War of the Rebellion: Serial 003 Page 0669 Chapter X. CORRESPONDENCE, ETC.-CONFEDERATE.

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this way, and I [inclur] great risk to my supplies and men by this system of business.

My forces are now in three bodies, 20 miles apart, and my subsistence and ordnance stores divided in the same way, and you will perceive at once that my whole movement must break down. I have relied confidently upon getting the wagons from Memphis, or I would not have attempted to move at all. I send down the Cheney again to get some wagons and harness. I will be forced to fall back, or go forward and risk the loss of my stores, if I do not get transportation. My only reliance is in your having me supplied.


Brigadier-General, Commanding.


Camp Benton, Mo., August 21, 1861.

Captain O'REIRDON, Commanding Artillery, Present:

SIR: I am rather astonished that you should encourage the idea that the war in which we are engaged is one to revenge private wrongs and reimburse private losses, by giving your sergeant an order for a watch, which he claims because he lost one. If I understand the purpose of the war, it is for the liberty of my State; that she may have the right to regulate her own affairs and control her own citizens and property without the interference of the abolition government of Abraham Lincoln, and not for private aggrandizement, ambition, or revenge. I hope you will impress this upon your men and caution them against violating General Orders, Nos. 17 and 23.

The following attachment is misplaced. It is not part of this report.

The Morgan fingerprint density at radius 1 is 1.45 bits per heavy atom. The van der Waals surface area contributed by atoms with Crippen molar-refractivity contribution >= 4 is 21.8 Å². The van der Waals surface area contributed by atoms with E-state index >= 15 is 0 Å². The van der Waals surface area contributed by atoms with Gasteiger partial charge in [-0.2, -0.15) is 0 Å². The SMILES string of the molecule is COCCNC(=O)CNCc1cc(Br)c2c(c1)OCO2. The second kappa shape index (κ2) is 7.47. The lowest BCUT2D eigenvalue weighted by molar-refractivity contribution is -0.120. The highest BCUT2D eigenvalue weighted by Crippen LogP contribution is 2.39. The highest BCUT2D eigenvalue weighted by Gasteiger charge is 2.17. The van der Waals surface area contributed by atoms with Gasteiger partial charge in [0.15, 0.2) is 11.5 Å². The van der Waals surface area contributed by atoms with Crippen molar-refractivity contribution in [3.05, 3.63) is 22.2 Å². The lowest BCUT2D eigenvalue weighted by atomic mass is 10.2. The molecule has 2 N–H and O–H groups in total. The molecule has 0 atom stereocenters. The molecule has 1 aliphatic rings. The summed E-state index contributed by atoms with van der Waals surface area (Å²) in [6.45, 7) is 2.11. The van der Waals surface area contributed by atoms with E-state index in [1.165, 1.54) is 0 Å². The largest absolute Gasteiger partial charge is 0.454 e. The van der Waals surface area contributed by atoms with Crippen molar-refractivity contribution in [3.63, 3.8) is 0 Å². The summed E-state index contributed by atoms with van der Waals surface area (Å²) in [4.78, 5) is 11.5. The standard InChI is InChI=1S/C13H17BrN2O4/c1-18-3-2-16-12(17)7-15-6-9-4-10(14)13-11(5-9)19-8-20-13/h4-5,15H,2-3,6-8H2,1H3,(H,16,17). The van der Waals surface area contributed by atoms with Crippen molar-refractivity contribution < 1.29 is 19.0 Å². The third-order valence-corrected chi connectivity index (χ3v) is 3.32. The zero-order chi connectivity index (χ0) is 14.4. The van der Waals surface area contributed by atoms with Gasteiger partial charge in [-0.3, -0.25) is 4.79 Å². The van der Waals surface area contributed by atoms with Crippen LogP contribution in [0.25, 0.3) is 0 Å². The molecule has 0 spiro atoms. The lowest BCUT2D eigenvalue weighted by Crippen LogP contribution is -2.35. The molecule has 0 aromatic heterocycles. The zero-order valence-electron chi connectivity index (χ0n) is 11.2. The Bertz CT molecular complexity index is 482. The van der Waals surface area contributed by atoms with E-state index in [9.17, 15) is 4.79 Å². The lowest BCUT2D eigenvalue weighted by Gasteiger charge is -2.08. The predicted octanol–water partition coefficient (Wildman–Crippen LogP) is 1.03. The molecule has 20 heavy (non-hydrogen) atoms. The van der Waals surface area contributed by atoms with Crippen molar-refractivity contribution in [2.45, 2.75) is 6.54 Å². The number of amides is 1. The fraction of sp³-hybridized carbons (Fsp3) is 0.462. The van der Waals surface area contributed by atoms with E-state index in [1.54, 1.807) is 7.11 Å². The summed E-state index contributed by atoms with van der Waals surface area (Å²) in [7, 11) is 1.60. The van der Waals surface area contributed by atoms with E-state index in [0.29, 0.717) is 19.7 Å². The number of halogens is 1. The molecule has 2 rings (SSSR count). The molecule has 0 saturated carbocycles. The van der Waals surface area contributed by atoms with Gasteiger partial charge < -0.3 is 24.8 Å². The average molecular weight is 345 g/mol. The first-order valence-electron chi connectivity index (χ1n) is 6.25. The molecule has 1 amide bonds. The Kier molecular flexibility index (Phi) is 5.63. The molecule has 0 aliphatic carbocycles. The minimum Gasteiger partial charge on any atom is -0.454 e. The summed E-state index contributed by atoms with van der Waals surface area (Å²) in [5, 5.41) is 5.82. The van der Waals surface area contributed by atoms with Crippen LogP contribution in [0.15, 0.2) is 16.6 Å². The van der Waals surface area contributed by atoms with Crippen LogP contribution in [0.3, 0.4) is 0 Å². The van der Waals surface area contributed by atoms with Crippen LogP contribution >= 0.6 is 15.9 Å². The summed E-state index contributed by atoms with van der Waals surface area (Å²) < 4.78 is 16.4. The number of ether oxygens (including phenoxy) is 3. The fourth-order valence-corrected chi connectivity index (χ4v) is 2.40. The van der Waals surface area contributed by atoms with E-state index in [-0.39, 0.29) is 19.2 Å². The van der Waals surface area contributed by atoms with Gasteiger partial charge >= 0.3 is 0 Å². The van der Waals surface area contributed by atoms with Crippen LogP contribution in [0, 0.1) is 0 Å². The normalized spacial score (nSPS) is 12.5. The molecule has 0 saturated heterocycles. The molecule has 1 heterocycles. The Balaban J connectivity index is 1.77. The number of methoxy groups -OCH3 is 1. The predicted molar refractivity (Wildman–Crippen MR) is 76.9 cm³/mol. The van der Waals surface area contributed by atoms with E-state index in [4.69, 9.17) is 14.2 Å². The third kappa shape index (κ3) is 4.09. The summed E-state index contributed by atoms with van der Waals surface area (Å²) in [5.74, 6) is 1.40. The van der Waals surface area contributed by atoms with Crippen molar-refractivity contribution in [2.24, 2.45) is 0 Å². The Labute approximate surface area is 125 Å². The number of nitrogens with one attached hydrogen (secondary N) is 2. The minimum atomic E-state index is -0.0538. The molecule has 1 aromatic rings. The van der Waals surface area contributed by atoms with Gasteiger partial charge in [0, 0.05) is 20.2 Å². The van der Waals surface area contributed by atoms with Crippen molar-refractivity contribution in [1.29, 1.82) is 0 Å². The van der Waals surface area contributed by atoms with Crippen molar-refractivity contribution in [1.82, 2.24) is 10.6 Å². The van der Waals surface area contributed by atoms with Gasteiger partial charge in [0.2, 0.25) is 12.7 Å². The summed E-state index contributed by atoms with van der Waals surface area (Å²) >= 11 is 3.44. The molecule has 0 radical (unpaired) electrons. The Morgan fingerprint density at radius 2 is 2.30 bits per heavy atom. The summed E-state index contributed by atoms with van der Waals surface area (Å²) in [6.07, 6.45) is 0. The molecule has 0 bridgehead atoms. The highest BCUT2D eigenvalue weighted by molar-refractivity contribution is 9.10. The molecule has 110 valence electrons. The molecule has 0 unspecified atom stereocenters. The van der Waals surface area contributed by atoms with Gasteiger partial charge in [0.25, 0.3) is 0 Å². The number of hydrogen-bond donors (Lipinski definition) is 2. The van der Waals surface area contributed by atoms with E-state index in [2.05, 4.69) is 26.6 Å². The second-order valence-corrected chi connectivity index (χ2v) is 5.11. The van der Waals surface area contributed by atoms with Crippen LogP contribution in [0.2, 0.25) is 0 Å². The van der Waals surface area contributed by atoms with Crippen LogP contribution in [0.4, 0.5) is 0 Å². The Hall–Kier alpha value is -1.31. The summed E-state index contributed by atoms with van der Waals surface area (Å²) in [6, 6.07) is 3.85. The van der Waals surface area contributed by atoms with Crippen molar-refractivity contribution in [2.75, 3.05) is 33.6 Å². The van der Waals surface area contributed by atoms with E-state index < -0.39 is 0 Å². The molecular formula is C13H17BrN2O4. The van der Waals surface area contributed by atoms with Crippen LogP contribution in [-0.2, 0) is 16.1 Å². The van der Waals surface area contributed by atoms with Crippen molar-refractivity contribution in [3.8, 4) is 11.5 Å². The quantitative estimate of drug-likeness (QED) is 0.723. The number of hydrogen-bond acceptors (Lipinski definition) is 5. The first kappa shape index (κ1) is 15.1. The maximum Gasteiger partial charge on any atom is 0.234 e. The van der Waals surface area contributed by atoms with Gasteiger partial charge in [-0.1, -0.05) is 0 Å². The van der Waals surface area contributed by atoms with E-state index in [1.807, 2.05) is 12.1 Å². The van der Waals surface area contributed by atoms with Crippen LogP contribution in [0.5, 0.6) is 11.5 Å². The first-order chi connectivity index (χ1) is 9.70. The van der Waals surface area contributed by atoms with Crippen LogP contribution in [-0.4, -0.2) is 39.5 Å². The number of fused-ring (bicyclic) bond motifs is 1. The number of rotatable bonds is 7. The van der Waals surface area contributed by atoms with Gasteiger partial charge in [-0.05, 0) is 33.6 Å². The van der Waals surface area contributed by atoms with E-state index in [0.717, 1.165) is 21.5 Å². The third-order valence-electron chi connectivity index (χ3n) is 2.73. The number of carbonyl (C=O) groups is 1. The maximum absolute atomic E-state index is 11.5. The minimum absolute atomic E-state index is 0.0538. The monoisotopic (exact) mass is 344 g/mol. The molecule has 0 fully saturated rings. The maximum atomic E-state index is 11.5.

Yours, very respectfully,


Brigadier-General, Commanding.

LITTLE ROCK, August 22, 1861.

Honorable L. P. WALKER:

The Fourteenth Regiment of Arkansas is at Yellville. It is one of the regiments transferred to General Hardee by agreement with Gibson P. Johnson, as a gent of the Department. We understand that General Hardee does not wish to receive it. General Polk has dispatched us, requesting the regiment included in the agreement with Mr. Johnson, but the regiment at Yellville is too distant en route to send him with any convenience. General Hardee has ordered the troops first transferred to him from the northwest of the State to headquarters. This leaves McCulloch's command small, and but a portion of the State most liable to assault not well defended. Will your order to send this regiment to McCulloch? Reply.


Governor and President.


Fort Pillow, Tenn., August 23, 1861.

[General PILLOW:]

GENERAL: Yours dispatch of the 21st is received. In reply I have to say that I am gratified to find you repudiating what otherwise would